Our Latest, Greatest Failure

A plan takes off in Kabul, taken by the Wall Street Journal. Image courtesy of Google Images.

There are few ways to adequately describe the withdrawal of Western (principally American) forces and citizens from Afghanistan. Perhaps the best way to do so is to point out what the Afghan Government was in the months and days leading up to their present situation. Impeccably corrupt, almost anti-tactical in a sense, laughably disorganized, and completely and resolutely, almost proudly, unprepared. Surely no government actually wants to collapse, but you may not get that impression looking at the shambolic performance of the group under Ashraf Ghani.

You might too, like me, be impressed with the breathtaking speed at which the resistance to the advances of the Taliban occurred. At the start of the collapse, the estimate that was regularly cited on social media-that the Afghan government might last a few months post-withdrawal and that there was no imminent danger to Kabul, the opposition to Taliban rule, and most importantly to Western leaders to Westerners-might have been believable. However, it quickly came about that the intelligence operations spouting the claims, even as they reduced their timelines, were almost as laughably incompetent and farcically bad at their job as the Ghani Government. Yes, the only way to describe the withdrawal from Afghanistan is to call it exactly what it was — a farce of the first order.

So where did we fail in all this? We failed in a bevy of ways, as is always the case. We failed in every single strategic goal that many would later cite as reasons for being in Kabul and Kandahar in the first place. We didn’t build a stable government (what’s necessary for successful state-building, or whether that can occur anymore in a way commensurate with success is a topic of discussion for later analyses), we didn’t actually stand up for the rights of the soon-to-be-oppressed, we didn’t stop the corruption that was not just rife but almost normalized in the society of Afghanistan. Put quite simply, we failed in just about every way possible.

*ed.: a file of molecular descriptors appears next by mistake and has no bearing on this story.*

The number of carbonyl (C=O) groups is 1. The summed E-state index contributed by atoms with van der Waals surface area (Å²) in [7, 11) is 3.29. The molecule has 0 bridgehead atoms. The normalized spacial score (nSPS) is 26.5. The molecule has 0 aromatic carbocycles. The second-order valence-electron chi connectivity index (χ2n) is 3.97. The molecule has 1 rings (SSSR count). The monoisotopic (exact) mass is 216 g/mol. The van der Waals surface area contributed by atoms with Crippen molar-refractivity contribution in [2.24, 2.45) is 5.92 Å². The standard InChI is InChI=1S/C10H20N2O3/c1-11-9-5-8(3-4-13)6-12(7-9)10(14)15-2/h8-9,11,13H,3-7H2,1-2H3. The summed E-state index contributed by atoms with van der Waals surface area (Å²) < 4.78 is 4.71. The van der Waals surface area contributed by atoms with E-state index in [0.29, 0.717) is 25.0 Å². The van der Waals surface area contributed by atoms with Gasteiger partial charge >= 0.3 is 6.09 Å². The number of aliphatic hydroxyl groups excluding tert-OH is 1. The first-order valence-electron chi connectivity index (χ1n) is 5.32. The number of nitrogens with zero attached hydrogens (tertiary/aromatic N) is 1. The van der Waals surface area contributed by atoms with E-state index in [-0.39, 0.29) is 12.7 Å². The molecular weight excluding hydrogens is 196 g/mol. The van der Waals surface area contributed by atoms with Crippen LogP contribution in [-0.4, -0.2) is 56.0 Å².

We then followed up our failures of leadership in building up Afghanistan with the next incredible failure: improper planning of getting everyone out.

“In fairness, we had more time!” We didn’t, and incredibly, some continue to make excuses for us not recognizing that all our estimates were wrong and starting the procedures which now rely on the goodwill of butchers sooner.

“But we couldn’t possibly take that many!” And what of them now? What of those condemned by the Taliban for working with us? Surely there was at least room for those who worked alongside United States forces in any manner. We knew, and they knew, that capture or a resurgence in their area meant death. They very clearly took their lives into their own hands when they chose to work with us, but they did so, and we owe them their lives, if not well more than that. Our moral obligation to those who aided us is not abrogated by us leaving them — if anything, the only thing a man who so resolutely insists he is among the faithful must do is help one who aided him. We are, after all, our brother’s keeper.

“But we just couldn’t help them, it’s irrational!” What of the women who will have their rights stripped away? What of those who were never welcome? Being the scion that we supposedly are, the beacon that we supposedly are for the global “human rights” regime means that we must occasionally make uncomfortable decisions for all of us. It means stepping back from a ludicrous and impetuously stupid promise to ensure that there is at least some refuge?

Perhaps the most important thing to note though is that this is not just a policy failure, it’s a failure of the lens by which we view policy. The present Afghan crisis is a plain failure of both America First and Pax Americana.